In the morning, after a surreal chat with a beaded long-haired hippy about the nuisance of strimmers on a Sunday morning in suburban gardens, we de-camped and set off for fuel and groceries. Luckily the first garage we came to advertised being a mini supermarket as well. I filled the tank and wandered in to pick up supplies only to be greeted by a bank of long empty shelves and freezers. As I paid and asked if there was a shop in town, the cashier responded most proudly “Oh yes, we have a Co-Op now you know” and directed me. I guess the new shop had been the final nail in the coffin for the garage’s store, and wondered how long they could exist on pump sales only. However, it was actually a very good Co-Op, and who doesn’t need an Easter egg or Christmas mince pies in September?

The Trossachs are pretty enough, but the ban on overnight parking is absurd and we didn’t hang around for long. We did creep cautiously all the way down a very narrow track beside Loch Vali and Doine only to find another camper had already requisitioned the only parking spot, but we were not in the mood for sharing the isolation and moved on again. Still, the detour was not totally wasted as we did find Rob Roy’s grave in a very pretty little church who’s parking area would have offered a very peaceful overnight stop had we had the nerve. Instead, we found a secluded lay by on the side of Loch Earn, shared only with a few fishermen. Despite a sign ordering no overnight camping, we stopped. Frustratingly we watched as the fishing party packed up and left the remains of their picnic, beer bottles and litter strewn about the shoreline despite there being bins on site. Much later in the evening three youths turned up and pitched tents on the small beach. They lit a bonfire, had drinks and retired at a respectable hour. In the morning there was absolutely no litter left, the fire had been made safe, and we were prompted to ask ourselves if the blanket banning of overnight campers is actually directed at the right group of people, since the real culprits seem to be the day trippers. During the night we had seen several fires on the opposite shoreline, and on leaving our site in the morning we drove around the loch to investigate. It turned out that these pop up camps belonged to anglers who had the same disregard for clearing up after them as we had seen the day before. The journey also revealed that some people have an irrational dislike of motorhomes such as ours, and at several points we were forced into precarious positions on the road by oncoming drivers who relentlessly ignored the many passing places in favour of trying to squeeze by us. On one such occasion their stubbornness brought traffic to a complete standstill as they found they could not get past, and they lacked the reversing skills to get back to the passing place they had determinedly ignored. Amusingly, these altercations often resulted in obvious mouthed insults, or impatient hand gestures from the other drivers who clearly felt that we should not be on the road. Unfortunately the Edinample Falls did not merit the inconvenience of the drive to see them.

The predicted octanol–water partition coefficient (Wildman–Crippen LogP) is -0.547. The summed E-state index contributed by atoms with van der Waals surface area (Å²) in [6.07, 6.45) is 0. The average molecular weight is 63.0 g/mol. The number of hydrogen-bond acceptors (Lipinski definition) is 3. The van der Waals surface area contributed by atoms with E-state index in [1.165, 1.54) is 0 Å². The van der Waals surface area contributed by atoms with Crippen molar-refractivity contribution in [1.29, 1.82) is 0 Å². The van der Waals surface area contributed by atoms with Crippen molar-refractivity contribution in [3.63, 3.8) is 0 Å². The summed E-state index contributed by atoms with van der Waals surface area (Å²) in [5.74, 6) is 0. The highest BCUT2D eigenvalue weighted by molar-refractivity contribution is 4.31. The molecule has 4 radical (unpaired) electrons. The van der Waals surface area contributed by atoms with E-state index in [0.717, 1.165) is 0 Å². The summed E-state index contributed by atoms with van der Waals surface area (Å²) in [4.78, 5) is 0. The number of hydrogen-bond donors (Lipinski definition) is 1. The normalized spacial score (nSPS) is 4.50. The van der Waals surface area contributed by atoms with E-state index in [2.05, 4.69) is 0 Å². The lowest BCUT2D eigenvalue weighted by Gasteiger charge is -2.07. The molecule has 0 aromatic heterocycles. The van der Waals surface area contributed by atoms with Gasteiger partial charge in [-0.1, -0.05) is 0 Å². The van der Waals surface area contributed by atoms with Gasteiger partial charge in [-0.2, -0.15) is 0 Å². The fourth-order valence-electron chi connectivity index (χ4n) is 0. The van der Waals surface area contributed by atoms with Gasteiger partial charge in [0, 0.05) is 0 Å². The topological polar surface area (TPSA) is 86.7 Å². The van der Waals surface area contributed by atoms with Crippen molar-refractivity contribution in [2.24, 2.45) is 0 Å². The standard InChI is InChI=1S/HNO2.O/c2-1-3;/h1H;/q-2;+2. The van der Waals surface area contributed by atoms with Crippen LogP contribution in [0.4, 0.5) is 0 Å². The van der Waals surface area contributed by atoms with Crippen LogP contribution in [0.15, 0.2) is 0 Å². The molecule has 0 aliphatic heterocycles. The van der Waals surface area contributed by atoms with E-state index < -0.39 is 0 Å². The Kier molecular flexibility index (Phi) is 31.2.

Dochart Falls, on the other hand, are well worth the detour, being a series of low falls and rapids that pass right under the ancient stone bridge. The roar of the water is audible from some distance, and even in the rain you can feel that the air is saturated with spray from the turbulence. The bridge itself is a multi-arched gem, and there are many historically interesting buildings nearby that warrant a closer look, not least the local pub. Onwards and upwards, we continued north along roads crisscrossed with logging tracks and warning signs of “Large Plant Crossing”. Linn asked if we should look out for giant geraniums and did a startling impression of lumbering flora by puffing out her cheeks and holding her arms out wide. I eyed her nervously for a good few miles after that.

Glencoe is a mystical place. Despite not being able to see the tops of the surrounding hills because of the low cloud, we felt dwarfed as we drove through the pass. Abundant waterfalls cascaded down every gulley, a break in the landscape revealed more hills beyond, and it was easy to imagine the horror of the MacDonald’s during the massacre in 1692, trapped by the topography and the forces of King William. When we visited, the main hazard was absent-minded tourists trying the get that elusive shot, or wayward sheep looking for greener grass. We pressed on for a picnic lunch beside Loch Leven before the pretty drive up to Fort William. Previous visits had impressed on me that this is very much a busy modern town, and apart from some excellent restaurants, and a good many outdoor shops, it has little to attract the overnight camper. With that in mind we turned right at the outskirts, and took the single track road down to Landave in the hope of camping beside the loch. Unfortunately, like many parts of Scotland now, the land owners have barred access to all but the paying fishing guest, and we back tracked to a small iron bridge over a raging mountain stream for the night. Having settled for the evening, we were surprised when the normally silent Truffle started to bark at something outside. It turned out to be some cows mooching passed, and we realised that she had never seen cows before, so we allowed her to voice her concern until they became old hat and she settled peacefully in her bed.